An unhinged and unleashed Trump rocks world stock markets

The Trump trade is well and truly over, replaced by the Trump dump.

Where once Wall Street would cheer Trump’s pro business agenda — principally increased infrastructure spending and lower corporate taxes — now they are crying into their ETFs as an increasingly unhinged and unleashed President sends world stock markets lower with his unpredictable Tweets and policies.

Overnight, the U.S. stock market took unkindly to Trump’s Twitter assault on Amazon. It seems nothing more than a revenge attack on Jeff Bezos, who also owns The Washington Post, a newspaper that has a long history of calling American politicians to account. The revolving-door circus that has become the Trump presidency is giving the Post plenty of ammunition.

With the stroke of a pen, executive orders allow the President to enact laws as he deems fit. Witness the speed with which aluminium and steel tariffs were imposed on the world, something that has already kicked off a trade war between the US and China.

Trump unleashed

Now that more moderate aides have either quit or been booted from the Trump administration, the President is more unleashed than ever with the potential to turn impulsive late night tweets into law with frightening speed. As The Washington Post itself said a few days ago

Fourteen months into the job, Trump is increasingly defiant and singularly directing his administration with the same rapid and brutal style he honed leading his real estate and branding empire.

No wonder the Amazon share price fell more than 5 per cent overnight. And the Nasdaq plunged 2.7 per cent, dragging the tech-heavy index into official correction territory — down more than 10 per cent from its record high in early March.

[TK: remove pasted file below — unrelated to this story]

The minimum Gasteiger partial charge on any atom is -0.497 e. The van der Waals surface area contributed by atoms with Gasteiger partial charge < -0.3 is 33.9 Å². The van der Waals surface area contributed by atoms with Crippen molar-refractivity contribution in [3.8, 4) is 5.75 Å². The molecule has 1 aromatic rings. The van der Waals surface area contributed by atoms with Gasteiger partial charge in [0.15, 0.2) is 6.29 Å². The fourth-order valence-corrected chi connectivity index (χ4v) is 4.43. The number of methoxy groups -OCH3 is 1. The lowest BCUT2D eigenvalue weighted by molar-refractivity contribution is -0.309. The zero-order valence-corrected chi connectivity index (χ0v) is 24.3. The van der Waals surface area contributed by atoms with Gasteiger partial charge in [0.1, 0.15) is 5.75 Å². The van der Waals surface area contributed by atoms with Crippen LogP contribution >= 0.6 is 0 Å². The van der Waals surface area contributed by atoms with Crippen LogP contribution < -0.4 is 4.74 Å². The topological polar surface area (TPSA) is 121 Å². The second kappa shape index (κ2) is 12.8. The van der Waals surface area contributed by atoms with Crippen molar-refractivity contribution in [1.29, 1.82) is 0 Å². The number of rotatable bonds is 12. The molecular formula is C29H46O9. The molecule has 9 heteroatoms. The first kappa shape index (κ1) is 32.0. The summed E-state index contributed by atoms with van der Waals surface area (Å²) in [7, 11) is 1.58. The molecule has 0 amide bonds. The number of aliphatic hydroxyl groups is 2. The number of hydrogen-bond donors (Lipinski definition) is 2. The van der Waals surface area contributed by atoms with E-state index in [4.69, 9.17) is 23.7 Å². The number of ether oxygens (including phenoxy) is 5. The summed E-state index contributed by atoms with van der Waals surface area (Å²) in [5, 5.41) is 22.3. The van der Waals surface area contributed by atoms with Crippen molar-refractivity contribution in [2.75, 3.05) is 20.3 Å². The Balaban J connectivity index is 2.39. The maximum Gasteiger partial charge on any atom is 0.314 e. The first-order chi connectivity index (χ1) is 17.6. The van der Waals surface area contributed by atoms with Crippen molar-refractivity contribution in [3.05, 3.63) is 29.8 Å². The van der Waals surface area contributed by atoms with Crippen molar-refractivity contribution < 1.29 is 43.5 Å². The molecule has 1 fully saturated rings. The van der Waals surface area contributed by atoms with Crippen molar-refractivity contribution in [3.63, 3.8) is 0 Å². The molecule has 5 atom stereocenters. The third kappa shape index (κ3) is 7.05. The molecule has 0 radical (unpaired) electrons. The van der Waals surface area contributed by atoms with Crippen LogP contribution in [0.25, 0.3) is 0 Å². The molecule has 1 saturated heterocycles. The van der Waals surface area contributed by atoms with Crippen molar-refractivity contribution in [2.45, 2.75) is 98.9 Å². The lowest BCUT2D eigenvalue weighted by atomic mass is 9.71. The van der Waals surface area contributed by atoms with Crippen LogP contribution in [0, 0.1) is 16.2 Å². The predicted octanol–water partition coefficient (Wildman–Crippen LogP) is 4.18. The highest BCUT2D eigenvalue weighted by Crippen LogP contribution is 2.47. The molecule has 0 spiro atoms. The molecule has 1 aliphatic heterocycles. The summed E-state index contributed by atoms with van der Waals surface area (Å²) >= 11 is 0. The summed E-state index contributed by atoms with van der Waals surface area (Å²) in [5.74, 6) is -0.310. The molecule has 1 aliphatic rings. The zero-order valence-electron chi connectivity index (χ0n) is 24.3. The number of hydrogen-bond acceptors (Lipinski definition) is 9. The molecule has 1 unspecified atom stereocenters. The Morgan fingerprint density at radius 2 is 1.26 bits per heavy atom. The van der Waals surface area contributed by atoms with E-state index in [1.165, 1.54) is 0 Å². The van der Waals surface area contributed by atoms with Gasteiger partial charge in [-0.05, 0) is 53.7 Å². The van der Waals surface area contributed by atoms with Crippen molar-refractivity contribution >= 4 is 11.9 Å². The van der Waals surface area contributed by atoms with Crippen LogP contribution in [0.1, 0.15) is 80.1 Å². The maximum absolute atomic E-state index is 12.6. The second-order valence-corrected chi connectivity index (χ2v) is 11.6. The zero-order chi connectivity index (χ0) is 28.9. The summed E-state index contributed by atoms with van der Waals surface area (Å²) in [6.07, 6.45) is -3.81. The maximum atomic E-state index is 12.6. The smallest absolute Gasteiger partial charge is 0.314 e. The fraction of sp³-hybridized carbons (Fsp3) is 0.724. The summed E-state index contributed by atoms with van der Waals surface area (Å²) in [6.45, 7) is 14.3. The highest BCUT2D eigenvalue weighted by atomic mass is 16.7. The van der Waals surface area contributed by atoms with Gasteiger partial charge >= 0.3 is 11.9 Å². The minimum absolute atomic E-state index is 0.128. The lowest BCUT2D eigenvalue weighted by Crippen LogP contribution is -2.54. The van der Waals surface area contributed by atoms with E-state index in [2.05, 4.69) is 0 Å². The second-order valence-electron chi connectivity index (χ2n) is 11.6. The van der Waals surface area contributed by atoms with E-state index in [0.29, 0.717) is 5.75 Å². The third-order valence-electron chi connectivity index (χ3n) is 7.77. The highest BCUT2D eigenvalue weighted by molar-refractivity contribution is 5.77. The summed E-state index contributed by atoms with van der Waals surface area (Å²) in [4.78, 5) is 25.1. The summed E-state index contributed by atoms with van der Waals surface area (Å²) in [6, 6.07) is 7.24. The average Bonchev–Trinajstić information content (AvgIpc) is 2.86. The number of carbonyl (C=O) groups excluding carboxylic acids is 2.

At one stage, the Dow was down more than 700 points before ending the day about 460 points lower.

The S&P 500 closed below its average price for the past 200 days for the first time since June 2016. The index is now lower by more than 10 per cent from its January record.

Fearing the Bear

The bear is sharpening its claws. Investors are dumping momentum stocks. The gold price is on the rise. ETFs have seen the first back-to-back monthly outflows since the financial crisis.

Not surprisingly, the ASX has followed Wall Street lower, although not nearly to the same extent. Local politicians may be on the nose, but none are Trump, and none have his sweeping law-making powers.

The euphoria that was early January has well and truly evaporated. The S&P/ASX 200 Index has shed 5.5 per cent so far this year. The big four banks continue to trade at or close to 52-week lows. With limited future growth prospects and premium valuations, the road ahead for the big four banks continues to look bleak. Bargain hunters beware.

As ever, during times of uncertainty, my advice stays the same.

  1. Keep a cool head. You don’t need to sell anything.
  2. Keep an eye out for a bargain.
  3. When markets are lower, add to your favourite stocks. Do it regularly, regardless of the state of the stock market.
  4. Time is your greatest friend.

True stock market crashes are few and far between. Corrections come along roughly once a year. US markets have corrected. The ASX is merely half way to a correction. There is both nothing to panic about, nor anything to get excited about.

As you were…

Bruce Jackson is the founder of The Capital Club . This article was originally published here

Bruce Jackson has an interest in Amazon. John Mackey, CEO of Whole Foods Market, an Amazon subsidiary, is a member of The Motley Fool’s board of directors. The Motley Fool Australia's parent company Motley Fool Holdings Inc. owns shares of and recommends Amazon. The Motley Fool Australia has recommended Amazon. We Fools may not all hold the same opinions, but we all believe that considering a diverse range of insights makes us better investors. The Motley Fool has a disclosure policy. This article contains general investment advice only (under AFSL 400691). Authorised by Scott Phillips.

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